/boot without the EFI and bootloader). We have to separate this from your main pool as grub can’t support all ZFS features that we want to enable on the root pool, and so, your pool would be otherwise unreadable by your boot loader, which will sadly result in unbootable system! Consequently, this pool runs a different version of ZFS pool version (right now, version 28, but we are looking for next cycle to upgrade to version 5000, with some features disabled). Note that due to this, even if
zpool status proposes that you to upgrade your bpool, you should never do that or you won’t be able to reboot. We will work on a patch to prevent this to happen.
There is the ESP partition (mounted as
/boot/efi). Right now, it’s only created if you have a UEFI system, but we might get it created in Ubiquity systematically in the future, so that people who disabled secure boot and enable it later on can have a smooth transition.
A grub partition (mounted as
/boot/grub), which is formatted as ext4. This partition isn’t a ZFS one because it’s global to your machine, so the content and state should be shared between multiple installations on the same system. In addition, we don’t want to reference a grub menu which can be snapshotted and roll backed, as it means the grub menu won’t give access to “future system state” after a particular revert. If we succeed in having an ESP partition systematically created in the future, we can move grub itself to it unconditionally next cycle.
Continuing work on pure ZFS system
We are planning to continue reporting feedback upstream (probably post 19.10 release, once we have more room for giving detailed information and various use-case scenarios) as our default dataset layout is quite advanced (more on that later) and current upstream mount ordering generator doesn’t really cope with it. This is the reason why we took the decision to disable our revert GRUB feature for pure ZFS installation (but not Zsys!) in 19.10, as some use case could lead to unbootable systems. This is a very alpha experiment, but we didn’t want to risk user’s data on purpose.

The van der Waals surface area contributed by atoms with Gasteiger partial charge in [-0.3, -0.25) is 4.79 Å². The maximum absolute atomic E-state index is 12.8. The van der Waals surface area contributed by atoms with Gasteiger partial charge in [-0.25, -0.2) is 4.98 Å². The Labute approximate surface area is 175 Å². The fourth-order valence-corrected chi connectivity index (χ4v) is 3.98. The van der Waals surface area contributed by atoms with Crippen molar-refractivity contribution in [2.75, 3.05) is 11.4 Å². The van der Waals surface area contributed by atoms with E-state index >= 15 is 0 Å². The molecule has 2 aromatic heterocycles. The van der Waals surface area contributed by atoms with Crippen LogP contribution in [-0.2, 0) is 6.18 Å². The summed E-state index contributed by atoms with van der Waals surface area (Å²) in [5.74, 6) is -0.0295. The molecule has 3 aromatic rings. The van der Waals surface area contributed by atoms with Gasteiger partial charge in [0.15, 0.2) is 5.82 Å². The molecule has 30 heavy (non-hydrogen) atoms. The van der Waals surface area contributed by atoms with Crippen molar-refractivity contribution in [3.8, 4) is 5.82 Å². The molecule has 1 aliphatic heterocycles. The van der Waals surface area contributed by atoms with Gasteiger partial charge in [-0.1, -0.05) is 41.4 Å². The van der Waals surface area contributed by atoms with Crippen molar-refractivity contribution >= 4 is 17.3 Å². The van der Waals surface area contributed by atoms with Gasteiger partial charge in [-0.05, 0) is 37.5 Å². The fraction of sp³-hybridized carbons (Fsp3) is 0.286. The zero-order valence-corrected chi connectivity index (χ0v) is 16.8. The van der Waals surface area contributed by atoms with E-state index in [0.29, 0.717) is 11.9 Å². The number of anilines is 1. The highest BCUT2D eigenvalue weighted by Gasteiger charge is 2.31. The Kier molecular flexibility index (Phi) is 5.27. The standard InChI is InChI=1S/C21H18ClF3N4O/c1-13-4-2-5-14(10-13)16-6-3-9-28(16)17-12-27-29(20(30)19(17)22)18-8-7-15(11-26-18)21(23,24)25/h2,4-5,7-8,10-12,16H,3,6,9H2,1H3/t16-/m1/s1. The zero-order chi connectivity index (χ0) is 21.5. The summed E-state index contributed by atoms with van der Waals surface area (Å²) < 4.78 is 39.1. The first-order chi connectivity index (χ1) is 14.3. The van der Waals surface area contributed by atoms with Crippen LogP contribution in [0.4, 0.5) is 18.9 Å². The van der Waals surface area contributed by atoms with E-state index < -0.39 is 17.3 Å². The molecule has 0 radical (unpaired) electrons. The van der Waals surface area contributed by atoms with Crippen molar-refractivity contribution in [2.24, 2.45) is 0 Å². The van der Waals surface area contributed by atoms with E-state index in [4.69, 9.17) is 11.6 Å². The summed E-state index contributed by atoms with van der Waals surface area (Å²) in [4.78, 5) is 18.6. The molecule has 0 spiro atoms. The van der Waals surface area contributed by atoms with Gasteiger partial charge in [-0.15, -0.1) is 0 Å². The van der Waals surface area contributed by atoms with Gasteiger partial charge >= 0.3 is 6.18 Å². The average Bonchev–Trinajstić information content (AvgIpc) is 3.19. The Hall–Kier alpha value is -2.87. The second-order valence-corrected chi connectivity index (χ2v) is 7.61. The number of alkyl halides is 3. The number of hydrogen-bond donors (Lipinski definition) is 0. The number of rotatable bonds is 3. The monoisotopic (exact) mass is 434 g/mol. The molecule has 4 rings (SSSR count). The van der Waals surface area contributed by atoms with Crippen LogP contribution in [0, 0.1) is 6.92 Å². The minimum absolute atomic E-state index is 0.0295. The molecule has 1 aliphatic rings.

But this is far from being the end of our road to our enhanced ZFS support in Ubuntu! Actually, the most interesting and exciting part (from a user’s perspective) will come with Zsys.
Zsys, ZFS System handler
Zsys is our work in progress, enhanced support of ZFS systems. It allows running multiple ZFS installations in parallel on the same machine and managing complex ZFS dataset layouts, separating user data from system and persistent data. It will soon provide automated snapshots, backups, system managements.
However, as we first wanted to have feedback in Ubuntu 19.10 about pure ZFS systems, we didn’t seed it by default. It’s available though an
apt install zsys for the adventurous audience, and some Ubuntu flavors already jumped on the band wagon where it will be installed by default! Even if you won’t immediately see differences, this will unleash some of our grub, adduser and initramfs integration that are baked right in 19.10.
The excellent Ars Technica review by Jim Salter was wondering about the quite complex dataset layout we are setting up. We’ll shed some light on this on the next blog post which will explain what Zsys is really, what it does bring to the table and what our future plans are.
The future of ZFS on root on Ubuntu is bright, I’m personally really excited about what this is going to bring to both server and desktop users! (And yes, we can cook up some very nice features for our desktop users with ZFS)!
If you want to join the discussion, feel free to hop in our ubuntu discourse dedicated topic.